H. Rept. 111-294 - PUERTO RICO DEMOCRACY ACT OF 2009111th Congress (2009-2010)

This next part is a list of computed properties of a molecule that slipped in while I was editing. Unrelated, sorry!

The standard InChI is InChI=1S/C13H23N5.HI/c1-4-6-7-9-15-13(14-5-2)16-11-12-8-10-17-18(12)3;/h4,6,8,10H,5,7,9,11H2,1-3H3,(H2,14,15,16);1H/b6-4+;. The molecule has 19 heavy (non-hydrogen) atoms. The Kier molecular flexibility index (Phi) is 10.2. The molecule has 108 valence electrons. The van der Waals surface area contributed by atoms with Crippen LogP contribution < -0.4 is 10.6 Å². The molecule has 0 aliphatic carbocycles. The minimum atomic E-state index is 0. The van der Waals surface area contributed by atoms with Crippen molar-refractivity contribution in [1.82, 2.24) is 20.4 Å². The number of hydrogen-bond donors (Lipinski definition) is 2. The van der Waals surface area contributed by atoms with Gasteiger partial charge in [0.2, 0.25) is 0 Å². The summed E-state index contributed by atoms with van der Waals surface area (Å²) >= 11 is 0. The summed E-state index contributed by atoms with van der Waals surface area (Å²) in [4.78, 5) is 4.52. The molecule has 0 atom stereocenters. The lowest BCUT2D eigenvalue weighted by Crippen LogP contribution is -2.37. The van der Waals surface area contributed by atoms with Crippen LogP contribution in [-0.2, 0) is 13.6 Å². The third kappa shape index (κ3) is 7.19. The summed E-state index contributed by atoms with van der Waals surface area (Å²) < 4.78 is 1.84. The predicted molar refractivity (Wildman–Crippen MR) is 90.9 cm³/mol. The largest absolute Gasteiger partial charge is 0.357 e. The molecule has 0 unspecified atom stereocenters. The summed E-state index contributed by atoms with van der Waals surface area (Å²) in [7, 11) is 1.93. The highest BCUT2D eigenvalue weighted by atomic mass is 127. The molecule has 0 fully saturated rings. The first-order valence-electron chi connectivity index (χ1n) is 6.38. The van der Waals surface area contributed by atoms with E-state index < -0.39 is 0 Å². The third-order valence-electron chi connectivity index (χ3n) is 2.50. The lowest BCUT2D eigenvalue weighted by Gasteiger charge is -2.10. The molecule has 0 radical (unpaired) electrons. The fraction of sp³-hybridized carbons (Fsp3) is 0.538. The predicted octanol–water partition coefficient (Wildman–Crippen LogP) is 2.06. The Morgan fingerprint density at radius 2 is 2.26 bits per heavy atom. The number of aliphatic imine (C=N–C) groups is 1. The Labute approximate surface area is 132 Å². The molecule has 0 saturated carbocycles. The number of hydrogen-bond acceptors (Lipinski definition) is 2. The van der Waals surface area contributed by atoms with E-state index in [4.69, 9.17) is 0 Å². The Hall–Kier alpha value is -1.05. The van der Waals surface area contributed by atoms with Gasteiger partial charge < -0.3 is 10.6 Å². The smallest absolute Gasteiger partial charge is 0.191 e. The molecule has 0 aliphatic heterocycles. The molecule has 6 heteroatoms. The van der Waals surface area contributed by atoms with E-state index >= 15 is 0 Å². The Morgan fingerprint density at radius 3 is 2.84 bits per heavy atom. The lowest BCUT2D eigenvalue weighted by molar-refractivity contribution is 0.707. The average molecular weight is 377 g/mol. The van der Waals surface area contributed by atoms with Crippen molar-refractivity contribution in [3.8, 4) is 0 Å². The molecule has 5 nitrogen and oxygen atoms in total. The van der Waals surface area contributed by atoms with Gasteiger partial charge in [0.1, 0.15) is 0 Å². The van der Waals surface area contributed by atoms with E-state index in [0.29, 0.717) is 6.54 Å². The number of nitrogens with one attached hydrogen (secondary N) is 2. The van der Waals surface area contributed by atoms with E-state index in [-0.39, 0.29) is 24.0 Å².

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111th Congress Report HOUSE OF REPRESENTATIVES 1st Session 111-294 ====================================================================== PUERTO RICO DEMOCRACY ACT OF 2009 _______ October 8, 2009.--Committed to the Committee of the Whole House on the State of the Union and ordered to be printed _______ Mr. Rahall, from the Committee on Natural Resources, submitted the following R E P O R T together with ADDITIONAL VIEWS [To accompany H.R. 2499] [Including cost estimate of the Congressional Budget Office] The Committee on Natural Resources, to whom was referred the bill (H.R. 2499) to provide for a federally sanctioned self- determination process for the people of Puerto Rico, having considered the same, report favorably thereon with an amendment and recommend that the bill as amended do pass. The amendment is as follows: Strike all after the enacting clause and insert the following: SECTION 1. SHORT TITLE. This Act may be cited as the ``Puerto Rico Democracy Act of 2009''. SEC. 2. FEDERALLY SANCTIONED PROCESS FOR PUERTO RICO'S SELF- DETERMINATION. (a) First Plebiscite.--The Government of Puerto Rico is authorized to conduct a plebiscite in Puerto Rico. The 2 options set forth on the ballot shall be preceded by the following statement: ``Instructions: Mark one of the following 2 options: ``(1) Puerto Rico should continue to have its present form of political status. If you agree, mark here __. ``(2) Puerto Rico should have a different political status. If you agree, mark here __.''. (b) Procedure if Majority in First Plebiscite Favors Option 1.--If a majority of the ballots in the plebiscite are cast in favor of Option 1, the Government of Puerto Rico is authorized to conduct additional plebiscites under subsection (a) at intervals of every 8 years from the date that the results of the prior plebiscite are certified under section 3(d). (c) Procedure if Majority in First Plebiscite Favors Option 2.--If a majority of the ballots in a plebiscite conducted pursuant to subsection (a) or (b) are cast in favor of Option 2, the Government of Puerto Rico is authorized to conduct a plebiscite on the following 3 options: (1) Independence: Puerto Rico should become fully independent from the United States. If you agree, mark here __. (2) Sovereignty in Association with the United States: Puerto Rico and the United States should form a political association between sovereign nations that will not be subject to the Territorial Clause of the United States Constitution. If you agree, mark here __. (3) Statehood: Puerto Rico should be admitted as a State of the Union. If you agree, mark here __. SEC. 3. APPLICABLE LAWS AND OTHER REQUIREMENTS. (a) Applicable Laws.--All Federal laws applicable to the election of the Resident Commissioner shall, as appropriate and consistent with this Act, also apply to any plebiscites held pursuant to this Act. Any reference in such Federal laws to elections shall be considered, as appropriate, to be a reference to the plebiscites, unless it would frustrate the purposes of this Act. (b) Rules and Regulations.--The Puerto Rico State Elections Commission shall issue all rules and regulations necessary to carry out the plebiscites under this Act. (c) Eligibility To Vote.--Each of the following shall be eligible to vote in any plebiscite held under this Act: (1) All eligible voters under the electoral laws in effect in Puerto Rico at the time the plebiscite is held. (2) All United States citizens born in Puerto Rico who comply, to the satisfaction of the Puerto Rico State Elections Commission, with all Commission requirements (other than the residency requirement) applicable to eligibility to vote in a general election in Puerto Rico. Persons eligible to vote under this subsection shall, upon timely request submitted to the Commission in compliance with any terms imposed by the Electoral Law of Puerto Rico, be entitled to receive an absentee ballot for the plebiscite. (d) Certification of Plebiscite Results.--The Puerto Rico State Elections Commission shall certify the results of any plebiscite held under this Act to the President of the United States and to the Members of the Senate and House of Representatives of the United States. (e) English Ballots.--The Puerto Rico State Elections Commission shall ensure that all ballots used for any plebiscite held under this Act include the full content of the ballot printed in English. (f) Plebiscite Costs.--All costs associated with any plebiscite held under this Act (including the printing, distribution, transportation, collection, and counting of all ballots) shall be paid for by the Commonwealth of Puerto Rico. PURPOSE OF THE BILL The purpose of H.R. 2499 is to provide for a federally sanctioned self-determination process for the people of Puerto Rico. BACKGROUND AND NEED FOR LEGISLATION Puerto Rico has been a U.S. territory since 1898, when it was ceded to the United States by Spain under the treaty that ended the Spanish-American War. The U.S. Supreme Court has held that Puerto Rico has not been incorporated into the United States (Downes v. Bidwell, 182 U.S. 244). This means, among other things, that Puerto Rico's ultimate political status has not been resolved. Incorporated territories are those destined for statehood, whereas unincorporated territories can become sovereign nations or States. Persons born in Puerto Rico have been granted U.S. citizenship by federal statute since 1917. Through its Territorial Clause (Article 4, Section 3, Clause 2), the Constitution gives Congress full power to govern territories. The only limit on this power is that residents of the territories possess certain fundamental rights that cannot be abridged. The power of Congress includes the authority to govern territories in local as well as national matters. Congress, however, has granted Puerto Rico authority over local matters similar to the authority possessed by the states. In 1950, Congress enacted a law authorizing Puerto Rico to draft a local constitution, which was ratified by the people of Puerto Rico and approved by Congress in 1952. In the exercise of its powers, Congress may choose to treat Puerto Rico differently than the States, the District of Columbia, and other territories. While Puerto Rico is treated as a state for many purposes, there are significant exceptions with respect to certain programs (e.g., Medicaid, Medicare, Supplemental Security Income) and tax law. The Constitution does not directly provide for residents of territories to be represented in Congress or to participate in the election of the president of the United States. Pursuant to statute and the Rules of the House, the nearly four million residents of Puerto Rico elect a single Resident Commissioner, who has been given membership in the U.S. House of Representatives and limited voting rights in committees. Because residents of Puerto Rico do not have anything approaching equal voting representation in the government that enacts and enforces their national laws, they do not enjoy full democracy at the national government level. Puerto Rico has been under the U.S. flag for 111 years and its residents have been U.S. citizens for more than 90 years. Yet, in that time, the people of Puerto Rico have not expressed their views--in a vote authorized by the Government of the United States--on the question of whether they want the current status to continue or, in the alternative, whether they would prefer that Puerto Rico become a State or a sovereign nation, either fully independent from or in an association with the United States. The debate over Puerto Rico's political status has been-- and remains today--the central issue in the territory's political life. In the period immediately following Puerto Rico's acquisition by the United States in 1898, Puerto Rico's leaders generally expected equality and eventual statehood. However, a competing nationalist sentiment emerged among a segment of Puerto Rico's residents. It was spurred in considerable part by Supreme Court rulings that Puerto Rico had not been incorporated into the United States--meaning that it would not necessarily become a state--and by laws enacted in the first two decades of the twentieth century that, in certain respects, granted Puerto Rico less self-government and representation in the national government than it had been afforded under Spanish rule. Subsequently, certain leaders in Puerto Rico developed ideas for a new political status and relationship between the United States and Puerto Rico. The proposal was a hybrid, containing elements of territory status, statehood, and national sovereignty, and was rooted in the recognition that many residents of Puerto Rico valued their U.S. citizenship and that key U.S. officials opposed independence. Such hybrid status proposals have undergone various iterations--and been given various names--over the years. Under the most recent version--put forth in 1998 and called ``Development of the Commonwealth''--Puerto Rico would be recognized as a nation but in an association with the United States. The U.S. could not withdraw from this association or modify its terms without the consent of Puerto Rico. Certain federal laws would apply in Puerto Rico, but Puerto Rico would have the power to nullify the application of other federal laws and to limit the jurisdiction of the federal courts. Puerto Rico would also have the power to join international organizations and enter into international agreements. Residents of Puerto Rico would be granted U.S. citizenship in perpetuity and continue to receive all current federal assistance. The federal government would be required to grant Puerto Rico a subsidy--in the form of an annual block grant-- and to enact incentives to encourage investment in Puerto Rico. Proposals for such a governing arrangement have been consistently opposed by federal authorities in the executive and legislative branches, including this Committee, on both constitutional and policy grounds. Nevertheless, this hybrid proposal continues to be promoted in Puerto Rico as a feasible status option. Such proposals have resulted in misinformed and inconclusive referenda in Puerto Rico in July 1967, November 1993, and December 1998. Lack of clear understanding in Puerto Rico regarding its viable, non-territorial status options is a chief reason for this legislation. A federal law would clarify the viable status options and thereby ensure that the self-determination process is well-informed and productive. In addition to the current territory status, there are three real status options that have support in Puerto Rico: (1) independence, (2) national sovereignty in association with the United States, whereby Puerto Rico and the U.S. would form a political association the terms of which would be negotiated between the parties and which would be terminable by either party, and (3) statehood. Origins of the Bill The status referendum held in Puerto Rico in 1998 included a ``None of the above'' choice, in addition to the current status, independence, nationhood in association with the United States, and statehood. Advocates of the ``Development of the Commonwealth'' proposal campaigned for a ``None of the above'' vote. ``None of the above'' obtained just over 50% of the vote, statehood obtained 46.5%, independence obtained 2.5%, nationhood in association with the United States obtained .02%, and the current status obtained .01%. Because neither ``None of the above'' nor the ``Development of the Commonwealth'' proposal could become Puerto Rico's status, President William J. Clinton called for Puerto Rico's viable status options to be clarified and for a referendum to take place on those options. The then-Chairman and Ranking Member of this Committee, Don Young (R-AK) and George Miller (D-CA), issued a similar call. To facilitate this process, President Clinton established the President's Task Force on Puerto Rico's Status. In 2005, after extensive consultations with Puerto Rico's political parties, the Task Force issued a report recommending that Congress provide for a referendum in which the people of Puerto Rico would express their preference between continuing the current territory status and seeking a non-territory status. If the referendum resulted in a majority favoring the current status, the Task Force recommended that further referenda on the question be held periodically. If the referendum resulted in a majority expressing the desire to seek a non-territory status, the Task Force recommended that Congress provide for a referendum between statehood and nationhood. A bill (H.R. 4867) to implement the process recommended by the Task Force was introduced in the 109th Congress by then-Resident Commissioner--and now Governor--Luis G. Fortuno (R-PR) and was co-sponsored by 110 Members. A similar bill (H.R. 900) was introduced in the 110th Congress by Rep. Jose Serrano (D-NY) and cosponsored by 128 Members, including Resident Commissioner Fortuno. An amended version of the bill was favorably reported by this Committee. COMMITTEE ACTION H.R. 2499 was introduced on May 19, 2009, by Resident Commissioner Pedro R. Pierluisi (D-PR). It was referred to the Committee on Natural Resources. On June 24, 2009, the Committee held a hearing on the bill. Witnesses included the governor of Puerto Rico, who also serves as the president of one of the territory's three major political parties; the presidents of Puerto Rico's other two major political parties; the presiding officers of the Legislative Assembly of Puerto Rico; the minority leader of the Puerto Rico Senate and a designee of the minority leader of the Puerto Rico House of Representatives; a former governor and resident commissioner; and Representatives Dan Burton (R-IN) and Alan Grayson (D-FL). On July 22, 2009, the Committee met to consider the bill. Representative Henry E. Brown (R-SC) offered an amendment that would require the Puerto Rico State Elections Commission to ensure that all ballots used for any plebiscite held under the Act include the full content of the ballot printed in English. The amendment was agreed to by a rollcall vote of 35-0, as follows: Representative Jason Chaffetz (R-UT) offered an amendment that would require that all costs associated with any plebiscite held under this Act be paid for by the Government of Puerto Rico. The amendment was agreed to by voice vote. Representative Jason Chaffetz (R-UT) offered an additional amendment that would require that two-thirds of voters, rather than a majority, vote in favor of a different political status in the first-stage plebiscite authorized by the bill in order to proceed to the second-stage plebiscite. The amendment would also add a ``Sense of Congress'' that any status option receiving less than two-thirds support in the second-stage plebiscite should not be the basis of any further legislative action by Congress. The amendment was not agreed to by voice vote. Representative Paul C. Broun (R-GA) offered an amendment that would require that, if Puerto Rico were to become a State, its official language would be English and all its official business would be conducted in English. The amendment was not agreed to by a rollcall vote of 13-24, as follows: The bill was then favorably reported, as amended, to the House of Representatives by a rollcall vote of 30-8, as follows: SECTION-BY-SECTION ANALYSIS Section 1. Short title Section 1 provides that this Act may be cited as the ``Puerto Rico Democracy Act of 2009.'' Section 2. Federally sanctioned process for Puerto Rico's self- determination Section 2(a) would authorize the Government of Puerto Rico to conduct a plebiscite in which individuals eligible to vote under the Act would express their preference as to whether they want Puerto Rico to (1) continue to have its present form of political status or (2) have a different political status. Consistent with the principle of self-determination, the bill would authorize--as opposed to require--the Government of Puerto Rico to conduct this plebiscite. The Committee believes that it is both logical and sensible to ask eligible voters the threshold question of whether they want to maintain the current status or to pursue a different status before voters are asked to state their preference as to which of Puerto Rico's alternative options they prefer. The argument has been made that this plebiscite would place the current status at a disadvantage because supporters of the three alternatives to the current status would collectively outnumber supporters of the current status. The factual assumption that underlies this argument is speculative and open to question, not least because some proponents of alternatives to the current status might nonetheless vote for the current status, based on their belief that a vote for an undetermined different status might ultimately lead to an alternative status they do not want. More fundamentally, the Committee strongly believes that if more than 50 percent of eligible voters do not support the present status, Congress and the President should be aware of this fact, and voters should then be able to express their preference among the non-territory alternatives to the present status in a congressionally-authorized vote. Section 2(b) provides that, if a majority of ballots are cast in favor of continuing the present status, the Government of Puerto Rico is authorized to periodically conduct additional plebiscites on this question. A plebiscite held pursuant to this subsection cannot be held earlier than eight years after the certification of the results of a prior plebiscite on the question. This subsection will provide for the people of Puerto Rico to be consulted at reasonable intervals to obtain their continued consent to an arrangement that does not provide for self-government at the national government level. The Committee believes that an eight-year period between plebiscites strikes a reasonable balance. On the one hand, it will provide continuing congressional authorization for a meaningful process of self-determination in Puerto Rico. On the other hand, it will allow for a substantial interlude between plebiscites, so as to reduce the likelihood that the status debate will unduly complicate efforts to address other important social, economic and political issues in Puerto Rico. Section 2(c) would authorize the Government of Puerto Rico, in the event that a majority of voters in a plebiscite conducted pursuant to Section 2(a) or 2(b) cast their ballots in favor of a different political status, to conduct a second plebiscite between the options of (1) independence, (2) national sovereignty in association with the United States, and (3) U.S. statehood. These constitute all of the alternatives to the current status that have any support in the territory, and exclude only the options of Puerto Rico becoming a sovereign nation in association with a nation other than the United States or becoming part of another nation. The three options in the plebiscite also correspond to the options that the United Nations has identified as the options for decolonizing a territory. Descriptions of independence and U.S. statehood would not be provided on the ballot authorized by this subsection because the meaning of independence is defined in international law and practice and the meaning of U.S. statehood is defined by the U.S. Constitution. National sovereignty in association with the United States is also defined in international law, but this subsection notes that an associated nation of Puerto Rico would not be subject to congressional authority under the Territorial Clause. Section 3. Applicable laws and other requirements Section 3(a) would make all federal laws that are applicable to the election of the Resident Commissioner of Puerto Rico applicable to the plebiscites authorized by the Act. Section 3(b) would authorize the Puerto Rico State Elections Commission to make all policy necessary to carry out the plebiscites. Section 3(c) would prescribe the eligibility requirements for voting in the plebiscites authorized by this Act. This subsection would make eligible to vote (1) residents of Puerto Rico who are otherwise eligible to vote under Puerto Rico electoral law and (2) U.S. citizens who were born in Puerto Rico but are not residents of Puerto Rico who are otherwise eligible to vote under Puerto Rico electoral law. The Committee understands that a substantial number of individuals born in Puerto Rico but not currently residing there hope to return to live in Puerto Rico one day. Accordingly, they can be said to have a practical stake in helping to determine Puerto Rico's future political status. Although some individuals who are of Puerto Rican descent but who were not born in Puerto Rico may also hope to live in Puerto Rico one day, the proportion is likely to be less than the proportion among individuals who were born in Puerto Rico. This subsection makes eligible those born in Puerto Rico but not those of Puerto Rican descent who were not born in Puerto Rico, and thereby chooses place of birth rather than ethnic identity as the eligibility criterion. Section 3(d) would require the Puerto Rico State Elections Commission to certify the results of the plebiscites authorized by this Act to the President of the United States and to the Members of the Senate and the House of Representatives of the United States. The Committee notes that the bill would not specify any next steps by Congress once it has received the results of the plebiscite among the three alternatives to the current status because Congress would be better able to determine what should be done based on the identity of the winning option and the margin of victory. Section 3(e) would require that the Puerto Rico State Elections Commission ensure that all ballots used for any plebiscite held under the Act include the full content of the ballot printed in English. Section 3(f) would require that all costs associated with any plebiscite held under the Act be paid for by the Government of Puerto Rico. COMMITTEE OVERSIGHT FINDINGS AND RECOMMENDATIONS Regarding clause 2(b)(1) of rule X and clause 3(c)(1) of rule XIII of the Rules of the House of Representatives, the Committee on Natural Resources' oversight findings and recommendations are reflected in the body of this report. CONSTITUTIONAL AUTHORITY STATEMENT Article IV, section 3 of the Constitution of the United States grants Congress the authority to enact this bill. COMPLIANCE WITH HOUSE RULE XIII 1. Cost of Legislation. Clause 3(d)(2) of rule XIII of the Rules of the House of Representatives requires an estimate and a comparison by the Committee of the costs which would be incurred in carrying out this bill. However, clause 3(d)(3)(B) of that rule provides that this requirement does not apply when the Committee has included in its report a timely submitted cost estimate of the bill prepared by the Director of the Congressional Budget Office under section 402 of the Congressional Budget Act of 1974. 2. Congressional Budget Act. As required by clause 3(c)(2) of rule XIII of the Rules of the House of Representatives and section 308(a) of the Congressional Budget Act of 1974, this bill does not contain any new budget authority, spending authority, credit authority, or an increase or decrease in revenues or tax expenditures. 3. General Performance Goals and Objectives. As required by clause 3(c)(4) of rule XIII, the general performance goal or objective of this bill is to provide for a federally sanctioned self-determination process for the people of Puerto Rico. 4. Congressional Budget Office Cost Estimate. Under clause 3(c)(3) of rule XIII of the Rules of the House of Representatives and section 403 of the Congressional Budget Act of 1974, the Committee has received the following cost estimate for this bill from the Director of the Congressional Budget Office: H.R. 2499--Puerto Rico Democracy Act of 2009 H.R. 2499 would allow Puerto Rico to conduct a vote on whether the island should retain its current relationship (a commonwealth) with the United States or pursue a different political status. If the vote favored retaining its current political status, Puerto Rico would be authorized to conduct an additional vote every eight years. If the vote favored a different political status, the legislation would allow Puerto Rico to conduct a second vote among three self-determination options (independence, sovereignty in association with the United States, or statehood). CBO estimates that enacting this legislation would have no significant impact on the federal budget because costs of conducting the votes would be paid by Puerto Rico. H.R. 2499 contains no intergovernmental or private-sector mandates as defined in Unfunded Mandates Reform Act and would impose no costs on state, local, or tribal governments. The CBO staff contact for this estimate is Matthew Pickford. This estimate was approved by Theresa Gullo, Deputy Assistant Director for Budget Analysis. COMPLIANCE WITH PUBLIC LAW 104-4 This bill contains no unfunded mandates. EARMARK STATEMENT H.R. 2499 does not contain any congressional earmarks, limited tax benefits, or limited tariff benefits as defined in clause 9 of rule XXI. PREEMPTION OF STATE, LOCAL OR TRIBAL LAW This bill is not intended to preempt any State, local or tribal law. CHANGES IN EXISTING LAW If enacted, this bill would make no changes in existing law. ADDITIONAL VIEWS During the Full Natural Resources Committee markup of H.R. 2499, the Puerto Rico Democracy Act, Congressman Jason Chaffetz offered an amendment that required that a two-thirds vote, not a simple majority, apply to any federally sanctioned plebiscite vote to end the current 111 year relationship the United States has with the Commonwealth of Puerto Rico. In addition, the amendment stipulated that if less than two-thirds of the voters in Puerto Rico selected either Statehood, Independence or a Freely Associated State status that it was the Sense of Congress that no further legislative action should occur on that option. The amendment was offered for several reasons. First, during the past 60 years, the voters in Puerto Rico have gone to the polls to express their views on four separate locally sanctioned plebiscites. While the results of the first two plebiscites were an endorsement of Commonwealth status, the last two votes were inconclusive. If the people of Puerto Rico desire to end their current relationship, then we believe that at least 66 percent of those voting should make that decision. Second, this requirement is consistent with what transpired in the territorities of Alaska and Hawaii. In fact, on June 27, 1959, 132,938 residents of Hawaii voted affirmatively on the question of: ``Shall Hawaii immediately be admitted into the Union as a State.'' There were only 7,854 residents who voted no on statehood which means that 94 percent of those voting wanted to end their territorial status. Almost a year earlier, 40,452 Alaskan residents voted on the nearly identical question of: ``Shall Alaska immediately be admitted into the Union as a State.'' By contrast, 8,010 Alaskan residents voted no on statehood. This represented a resounding 84 percent favorable vote for statehood. As we know, 50 years ago, Alaska and Hawaii became our 49th and 50th states respectively and there has been no debate that the overwhelming majority of their citizens supported statehood. Based on the results of the Alaska and Hawaii plebiscites, this level of support should not be insurmountable. Finally, the issue of Puerto Rico's political status has been debated passionately and in some isolated cases violently for decades. Based on past election results, it is more than likely that up to 50 percent of the population of the Commonwealth of Puerto Rico or nearly 2 million people may feel disenfranchised by the results of any plebiscite. As a hypothetical example, if the voters choose to petition the Congress for statehood, then clearly their case is enhanced if 84 or 94 percent of their voters have affirmatively endorsed this idea. In contrast, if only 51 percent of voters support statehood, this may well have a chilling impact on Puerto Rico's success of achieving statehood. During Committee debate on this amendment, the sponsor indicated that becoming a state is similar to a marriage. On their wedding day, nearly every bride and groom hopes that their respective families will support their decision to enter into this union. However, there are instances where some members of the respective families oppose the impending union and will by their actions or inactions bring marital discord to the newlyweds. In this example, the effect is limited to the married couple. However, in the case of Puerto Rico, unhappy results will have a profound effect on millions of Puerto Ricans who may well feel that a change in their political status is being forced upon them. We believe that a 66 percent majority vote is not undemocratic, unfair or unattainable based on the experiences in Alaska and Hawaii. Congress can establish any standard it wants as a precondition for statehood. For example, in 1807, the formerly predominantly French territory of Louisiana adopted English as its official language as a precondition for its admission into the Union as a State. Instead of being a deterrent, we believe this level of local support for either Statehood, Independence or a Freely Associated State status will help the people of Puerto Rico make their case to the Congress. The election outcome in Puerto Rico must be clean, unambiguous, fair and supported by a significant majority of the residents of the Commonwealth. It is regrettable that the proponents of H.R. 2499 felt that this amendment was premature and were unwilling to accept this standard to help them in their effort to clarify the future political status of Puerto Rico. It is our hope that as H.R. 2499 moves through the legislative process, the proponents of this measure will see the wisdom of our approach. Jason Chaffetz. Cynthia Lummis.